There are a number of possible, worrying conclusions to be drawn from these collated figures. First, it seems clear that government officials do not consider the ideological agendas of organizations to which they hand taxpayers’ money, or the effect that such subsidies may have on ideologically-fragmented Muslim communities. Second, as the generous grants to Islamic Relief and the ICNA network show, established funding or partnership with terrorist and extremist organizations has not precluded Islamist organizations from government patronage.
Third, funding to Islamist organizations has not reduced under the Trump administration. In fact, it has increased: in 2018, 40 grants and contracts worth over $13 million were distributed to organizations controlled or influenced by radical movements; two years earlier, under Obama, only 35 grants worth a mere $3.6 million were handed out to radical-linked institutions.
Finally, the choice of government partners offers a worrying glimpse into the state of American Islam. One could conclude that Islamists control far too high a proportion of American Muslim institutions. Or, these figures could show that Islamists have become the preferred partner of government simply because Islamists are better organized, more savvy about the processes for acquiring government funding, and – in their perpetual efforts to acquire legitimacy – simply more motivated.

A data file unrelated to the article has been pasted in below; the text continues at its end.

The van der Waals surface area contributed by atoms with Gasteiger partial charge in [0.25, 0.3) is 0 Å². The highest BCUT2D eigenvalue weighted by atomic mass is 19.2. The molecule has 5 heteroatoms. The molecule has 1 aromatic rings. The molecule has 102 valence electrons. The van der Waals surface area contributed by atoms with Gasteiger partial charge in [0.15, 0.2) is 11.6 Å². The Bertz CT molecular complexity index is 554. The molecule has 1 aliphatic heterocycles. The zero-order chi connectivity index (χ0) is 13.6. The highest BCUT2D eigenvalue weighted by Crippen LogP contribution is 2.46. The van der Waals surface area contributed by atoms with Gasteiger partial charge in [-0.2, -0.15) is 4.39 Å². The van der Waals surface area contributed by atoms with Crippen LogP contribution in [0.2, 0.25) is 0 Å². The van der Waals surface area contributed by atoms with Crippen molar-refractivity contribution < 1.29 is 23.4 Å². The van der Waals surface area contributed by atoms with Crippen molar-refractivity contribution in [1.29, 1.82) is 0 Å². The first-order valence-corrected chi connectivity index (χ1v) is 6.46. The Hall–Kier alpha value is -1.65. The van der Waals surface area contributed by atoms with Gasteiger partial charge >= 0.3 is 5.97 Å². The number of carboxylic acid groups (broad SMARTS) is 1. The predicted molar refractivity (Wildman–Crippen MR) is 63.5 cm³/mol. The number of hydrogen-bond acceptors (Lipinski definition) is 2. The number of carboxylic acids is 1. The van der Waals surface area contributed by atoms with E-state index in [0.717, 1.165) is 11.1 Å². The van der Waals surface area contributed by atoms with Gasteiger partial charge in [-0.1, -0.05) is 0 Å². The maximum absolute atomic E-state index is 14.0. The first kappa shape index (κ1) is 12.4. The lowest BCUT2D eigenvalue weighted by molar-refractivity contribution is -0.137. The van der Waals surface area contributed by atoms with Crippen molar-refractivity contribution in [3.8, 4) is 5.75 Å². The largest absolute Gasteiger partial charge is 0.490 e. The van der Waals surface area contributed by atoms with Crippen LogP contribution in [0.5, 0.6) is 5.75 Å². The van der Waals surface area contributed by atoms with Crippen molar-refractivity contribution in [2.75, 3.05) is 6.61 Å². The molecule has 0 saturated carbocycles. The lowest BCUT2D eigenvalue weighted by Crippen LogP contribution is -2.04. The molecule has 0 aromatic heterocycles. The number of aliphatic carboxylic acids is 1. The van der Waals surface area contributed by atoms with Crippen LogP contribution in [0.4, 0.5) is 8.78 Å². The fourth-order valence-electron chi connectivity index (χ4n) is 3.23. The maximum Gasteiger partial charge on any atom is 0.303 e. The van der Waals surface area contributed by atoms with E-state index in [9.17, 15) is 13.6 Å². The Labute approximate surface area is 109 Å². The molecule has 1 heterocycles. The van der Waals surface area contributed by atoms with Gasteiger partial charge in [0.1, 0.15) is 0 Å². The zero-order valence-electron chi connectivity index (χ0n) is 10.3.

A bill currently before the Committee on Foreign Affairs, H. Res 160, seeks to end government funding to American proxies for the Jamaat-e-Islami Islamist network – including the Islamic Circle of North America and its subsidiary organizations. That is a welcome step, but there are many more Islamist strains to be tackled, and many more grants and contracts to be canceled.
In the fight against extremism and terror, the government could strike an immediate, enormous blow by urgently reviewing all this funding – curtailing taxpayers’ subsidy of international Islamist movements, and identifying other moderate Muslim organizations with which to partner instead.
Sam Westrop is the Director of Islamist Watch, a project of the Middle East Forum